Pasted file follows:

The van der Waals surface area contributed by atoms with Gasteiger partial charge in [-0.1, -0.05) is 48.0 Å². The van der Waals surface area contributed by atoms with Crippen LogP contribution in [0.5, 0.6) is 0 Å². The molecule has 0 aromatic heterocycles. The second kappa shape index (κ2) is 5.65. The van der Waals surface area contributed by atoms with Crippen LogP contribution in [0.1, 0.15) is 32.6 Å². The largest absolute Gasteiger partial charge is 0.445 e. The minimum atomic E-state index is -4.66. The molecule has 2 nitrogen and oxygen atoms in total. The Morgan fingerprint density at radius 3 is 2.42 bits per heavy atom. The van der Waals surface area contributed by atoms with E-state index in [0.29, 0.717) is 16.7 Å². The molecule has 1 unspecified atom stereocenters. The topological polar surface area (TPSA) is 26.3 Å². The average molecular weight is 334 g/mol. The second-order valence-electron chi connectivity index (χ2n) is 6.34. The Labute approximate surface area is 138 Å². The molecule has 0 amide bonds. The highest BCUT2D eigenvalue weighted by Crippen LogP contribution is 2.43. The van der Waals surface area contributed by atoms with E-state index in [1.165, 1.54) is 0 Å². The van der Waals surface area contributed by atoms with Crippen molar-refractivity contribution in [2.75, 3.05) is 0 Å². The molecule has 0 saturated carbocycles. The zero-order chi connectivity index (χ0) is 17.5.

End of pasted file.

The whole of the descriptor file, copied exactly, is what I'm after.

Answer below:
The van der Waals surface area contributed by atoms with Gasteiger partial charge in [-0.1, -0.05) is 48.0 Å². The van der Waals surface area contributed by atoms with Crippen LogP contribution in [0.5, 0.6) is 0 Å². The molecule has 0 aromatic heterocycles. The second kappa shape index (κ2) is 5.65. The van der Waals surface area contributed by atoms with Crippen LogP contribution in [0.1, 0.15) is 32.6 Å². The largest absolute Gasteiger partial charge is 0.445 e. The minimum atomic E-state index is -4.66. The molecule has 2 nitrogen and oxygen atoms in total. The Morgan fingerprint density at radius 3 is 2.42 bits per heavy atom. The van der Waals surface area contributed by atoms with E-state index in [0.29, 0.717) is 16.7 Å². The molecule has 1 unspecified atom stereocenters. The topological polar surface area (TPSA) is 26.3 Å². The average molecular weight is 334 g/mol. The second-order valence-electron chi connectivity index (χ2n) is 6.34. The Labute approximate surface area is 138 Å². The molecule has 0 amide bonds. The highest BCUT2D eigenvalue weighted by Crippen LogP contribution is 2.43. The van der Waals surface area contributed by atoms with E-state index in [1.165, 1.54) is 0 Å². The van der Waals surface area contributed by atoms with Crippen molar-refractivity contribution in [2.75, 3.05) is 0 Å². The molecule has 0 saturated carbocycles. The zero-order chi connectivity index (χ0) is 17.5.